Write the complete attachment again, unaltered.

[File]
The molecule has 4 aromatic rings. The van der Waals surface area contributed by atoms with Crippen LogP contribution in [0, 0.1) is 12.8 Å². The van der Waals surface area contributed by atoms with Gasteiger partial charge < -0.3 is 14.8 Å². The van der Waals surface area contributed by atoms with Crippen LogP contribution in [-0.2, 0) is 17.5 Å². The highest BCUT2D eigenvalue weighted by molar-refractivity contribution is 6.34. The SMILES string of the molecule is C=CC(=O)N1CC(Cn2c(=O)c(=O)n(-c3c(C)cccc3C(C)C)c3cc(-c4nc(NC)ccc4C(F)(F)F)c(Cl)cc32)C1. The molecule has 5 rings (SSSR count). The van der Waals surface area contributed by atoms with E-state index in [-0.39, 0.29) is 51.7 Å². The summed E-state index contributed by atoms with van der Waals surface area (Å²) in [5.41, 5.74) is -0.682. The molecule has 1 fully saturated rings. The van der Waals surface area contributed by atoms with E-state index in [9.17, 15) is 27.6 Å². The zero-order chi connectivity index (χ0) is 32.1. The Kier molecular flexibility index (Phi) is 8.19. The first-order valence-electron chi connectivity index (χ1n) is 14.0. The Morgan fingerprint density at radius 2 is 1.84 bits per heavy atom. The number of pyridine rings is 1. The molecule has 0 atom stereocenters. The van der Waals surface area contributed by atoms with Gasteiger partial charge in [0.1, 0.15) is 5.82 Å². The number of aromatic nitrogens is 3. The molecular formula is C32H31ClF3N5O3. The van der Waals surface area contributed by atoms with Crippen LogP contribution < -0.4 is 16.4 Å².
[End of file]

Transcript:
The molecule has 4 aromatic rings. The van der Waals surface area contributed by atoms with Crippen LogP contribution in [0, 0.1) is 12.8 Å². The van der Waals surface area contributed by atoms with Gasteiger partial charge < -0.3 is 14.8 Å². The van der Waals surface area contributed by atoms with Crippen LogP contribution in [-0.2, 0) is 17.5 Å². The highest BCUT2D eigenvalue weighted by molar-refractivity contribution is 6.34. The SMILES string of the molecule is C=CC(=O)N1CC(Cn2c(=O)c(=O)n(-c3c(C)cccc3C(C)C)c3cc(-c4nc(NC)ccc4C(F)(F)F)c(Cl)cc32)C1. The molecule has 5 rings (SSSR count). The van der Waals surface area contributed by atoms with E-state index in [-0.39, 0.29) is 51.7 Å². The summed E-state index contributed by atoms with van der Waals surface area (Å²) in [5.41, 5.74) is -0.682. The molecule has 1 fully saturated rings. The van der Waals surface area contributed by atoms with E-state index in [9.17, 15) is 27.6 Å². The zero-order chi connectivity index (χ0) is 32.1. The Kier molecular flexibility index (Phi) is 8.19. The first-order valence-electron chi connectivity index (χ1n) is 14.0. The Morgan fingerprint density at radius 2 is 1.84 bits per heavy atom. The number of pyridine rings is 1. The molecule has 0 atom stereocenters. The van der Waals surface area contributed by atoms with Gasteiger partial charge in [0.1, 0.15) is 5.82 Å². The number of aromatic nitrogens is 3. The molecular formula is C32H31ClF3N5O3. The van der Waals surface area contributed by atoms with Crippen LogP contribution < -0.4 is 16.4 Å².